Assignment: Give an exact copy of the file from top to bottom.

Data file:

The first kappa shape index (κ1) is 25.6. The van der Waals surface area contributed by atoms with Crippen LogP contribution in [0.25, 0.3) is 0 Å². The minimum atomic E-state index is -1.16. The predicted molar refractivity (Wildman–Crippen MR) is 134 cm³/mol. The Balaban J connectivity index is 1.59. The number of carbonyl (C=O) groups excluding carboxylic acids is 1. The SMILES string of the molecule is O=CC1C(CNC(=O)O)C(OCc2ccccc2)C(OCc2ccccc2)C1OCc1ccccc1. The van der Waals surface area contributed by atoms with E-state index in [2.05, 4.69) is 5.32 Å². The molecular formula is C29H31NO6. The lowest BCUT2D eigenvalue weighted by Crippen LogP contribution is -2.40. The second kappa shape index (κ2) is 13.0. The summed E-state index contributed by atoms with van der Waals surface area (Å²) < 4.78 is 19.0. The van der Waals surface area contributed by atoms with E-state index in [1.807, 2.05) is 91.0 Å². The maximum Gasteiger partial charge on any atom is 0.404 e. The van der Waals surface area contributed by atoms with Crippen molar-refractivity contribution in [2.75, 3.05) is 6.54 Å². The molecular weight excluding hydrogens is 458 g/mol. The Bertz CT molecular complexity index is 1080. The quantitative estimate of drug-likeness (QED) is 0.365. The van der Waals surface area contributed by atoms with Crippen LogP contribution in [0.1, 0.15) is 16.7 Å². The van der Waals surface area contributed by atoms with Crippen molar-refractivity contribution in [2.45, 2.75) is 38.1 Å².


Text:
The first kappa shape index (κ1) is 25.6. The van der Waals surface area contributed by atoms with Crippen LogP contribution in [0.25, 0.3) is 0 Å². The minimum atomic E-state index is -1.16. The predicted molar refractivity (Wildman–Crippen MR) is 134 cm³/mol. The Balaban J connectivity index is 1.59. The number of carbonyl (C=O) groups excluding carboxylic acids is 1. The SMILES string of the molecule is O=CC1C(CNC(=O)O)C(OCc2ccccc2)C(OCc2ccccc2)C1OCc1ccccc1. The van der Waals surface area contributed by atoms with E-state index in [2.05, 4.69) is 5.32 Å². The molecular formula is C29H31NO6. The lowest BCUT2D eigenvalue weighted by Crippen LogP contribution is -2.40. The second kappa shape index (κ2) is 13.0. The summed E-state index contributed by atoms with van der Waals surface area (Å²) < 4.78 is 19.0. The van der Waals surface area contributed by atoms with E-state index in [1.807, 2.05) is 91.0 Å². The maximum Gasteiger partial charge on any atom is 0.404 e. The van der Waals surface area contributed by atoms with Crippen molar-refractivity contribution in [2.75, 3.05) is 6.54 Å². The molecular weight excluding hydrogens is 458 g/mol. The Bertz CT molecular complexity index is 1080. The quantitative estimate of drug-likeness (QED) is 0.365. The van der Waals surface area contributed by atoms with Crippen LogP contribution in [0.1, 0.15) is 16.7 Å². The van der Waals surface area contributed by atoms with Crippen molar-refractivity contribution in [2.45, 2.75) is 38.1 Å².